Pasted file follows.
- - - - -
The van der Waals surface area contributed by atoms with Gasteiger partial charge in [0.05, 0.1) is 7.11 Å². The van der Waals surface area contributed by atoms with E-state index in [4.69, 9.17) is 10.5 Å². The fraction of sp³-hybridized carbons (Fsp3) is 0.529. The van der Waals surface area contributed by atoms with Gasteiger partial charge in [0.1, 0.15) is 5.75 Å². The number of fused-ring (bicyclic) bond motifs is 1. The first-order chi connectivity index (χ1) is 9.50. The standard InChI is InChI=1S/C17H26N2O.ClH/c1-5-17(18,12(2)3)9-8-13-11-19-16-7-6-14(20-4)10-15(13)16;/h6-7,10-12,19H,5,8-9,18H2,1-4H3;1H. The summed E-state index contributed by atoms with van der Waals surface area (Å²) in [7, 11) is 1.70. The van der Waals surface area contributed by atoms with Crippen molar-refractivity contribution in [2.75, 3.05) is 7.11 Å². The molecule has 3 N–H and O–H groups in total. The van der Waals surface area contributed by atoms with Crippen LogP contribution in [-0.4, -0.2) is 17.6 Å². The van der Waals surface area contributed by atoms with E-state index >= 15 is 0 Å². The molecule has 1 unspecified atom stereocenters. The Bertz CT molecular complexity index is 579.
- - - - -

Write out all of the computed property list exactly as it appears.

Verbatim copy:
The van der Waals surface area contributed by atoms with Gasteiger partial charge in [0.05, 0.1) is 7.11 Å². The van der Waals surface area contributed by atoms with E-state index in [4.69, 9.17) is 10.5 Å². The fraction of sp³-hybridized carbons (Fsp3) is 0.529. The van der Waals surface area contributed by atoms with Gasteiger partial charge in [0.1, 0.15) is 5.75 Å². The number of fused-ring (bicyclic) bond motifs is 1. The first-order chi connectivity index (χ1) is 9.50. The standard InChI is InChI=1S/C17H26N2O.ClH/c1-5-17(18,12(2)3)9-8-13-11-19-16-7-6-14(20-4)10-15(13)16;/h6-7,10-12,19H,5,8-9,18H2,1-4H3;1H. The summed E-state index contributed by atoms with van der Waals surface area (Å²) in [7, 11) is 1.70. The van der Waals surface area contributed by atoms with Crippen molar-refractivity contribution in [2.75, 3.05) is 7.11 Å². The molecule has 3 N–H and O–H groups in total. The van der Waals surface area contributed by atoms with Crippen LogP contribution in [-0.4, -0.2) is 17.6 Å². The van der Waals surface area contributed by atoms with E-state index >= 15 is 0 Å². The molecule has 1 unspecified atom stereocenters. The Bertz CT molecular complexity index is 579.